Killing enemies awards points and can drop power-ups. Killing several enemies in a row or hitting them in their weak spot awards extra points. Power-ups vary a lot, some give temporary super weapon modes, others create protective shields, then there is one that summons an allied drone, one that creates a magnetic field that traps enemies etc.
The game is mainly about aiming fast at moving enemies, while dodging or blocking their fire. It’s somewhat physically demanding, but not as much as Creed or Beat Saber. Because the player moves only by physically moving around, it doesn’t cause nauseating disagreements between visual input and acceletometers.
The first thing the player sees is the graphics. And this game’s graphics are no candy. Despite a relative simple scene, models are very low poly and materials are basic. There is no dynamic lighting, no normal maps and no other fancy effects readily available with Oculus Quest’s version of GLES. The most advanced graphics that can be seen are particle effects and decals. Oculus Quest’s graphics can certainly render much more demanding stuff. The visual may give a feel of a retro game, but not as retro as Space Invaders.
Another quickly coming nasty surprise is the gun’s shape. After getting used to aim intuitively in games like Superhot or Drop Dead, I shot many degrees above the intended direction. There is a menu option where the angle of fire can be adjusted and the upper extremity of the supported range feels almost like in other games.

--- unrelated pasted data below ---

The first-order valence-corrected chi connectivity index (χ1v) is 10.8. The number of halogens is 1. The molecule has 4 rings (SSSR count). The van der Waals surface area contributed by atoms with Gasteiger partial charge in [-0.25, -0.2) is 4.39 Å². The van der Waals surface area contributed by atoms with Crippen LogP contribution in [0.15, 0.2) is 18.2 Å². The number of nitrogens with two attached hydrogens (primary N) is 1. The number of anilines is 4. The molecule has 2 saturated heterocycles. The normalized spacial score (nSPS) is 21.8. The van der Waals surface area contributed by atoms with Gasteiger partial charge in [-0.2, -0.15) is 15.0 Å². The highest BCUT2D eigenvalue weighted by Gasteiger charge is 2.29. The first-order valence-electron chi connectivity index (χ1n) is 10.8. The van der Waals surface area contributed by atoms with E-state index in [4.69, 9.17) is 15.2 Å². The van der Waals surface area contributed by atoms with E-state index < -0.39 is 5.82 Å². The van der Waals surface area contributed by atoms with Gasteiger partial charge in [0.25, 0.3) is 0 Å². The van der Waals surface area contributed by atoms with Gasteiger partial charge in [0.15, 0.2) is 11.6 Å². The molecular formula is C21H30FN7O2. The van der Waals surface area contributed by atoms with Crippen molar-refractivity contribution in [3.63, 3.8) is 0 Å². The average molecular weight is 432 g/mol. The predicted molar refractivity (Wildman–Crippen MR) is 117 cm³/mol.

The game’s plot can hardly be called an excuse plot, it’s more like a justification of its title, because it’s only that the player is training to be a good space pirate. But it doesn’t really feel like the game needs a plot.
The gameplay is the main focus on the game. It’s full of action, demanding skill and after playing for a while also physical fitness. There are no boring cutscenes, just action, action, action, then a few seconds break and then more action as another wave comes. Easier waves can be skipped by starting from a later wave.
Surviving so many enemies with just three lives seems very demanding on attention not to get randomly hit from the back, but I usually lost all lives in one or two waves (the last two waves), when the enemies became too hard for me to handle.
It has good replayability because there are no cutscenes to boringly repeat, the power-ups are random and there are many gun modes to master and use in appropriate situations.
The game’s soundtrack is mostly electronic music and is rather crappy, but it can be turned off in the menu. Absence of music makes the sound that warns about enemy fire easier to notice. Even if the music was good, it would not have had much an effect of the game because of the constant noise of shooting.
So far, I have found no bugs, glitches nor other blunders.
The game follows the style of old games that had to be replayed over and over until the player became skilled enough to complete it. Space Pirate Trainer does this very well. It provides a good variability of play style combined with good replayability. However, its basic graphics and weird aiming angle are too noticeable to be handwaved. My rating is therefore 4/5.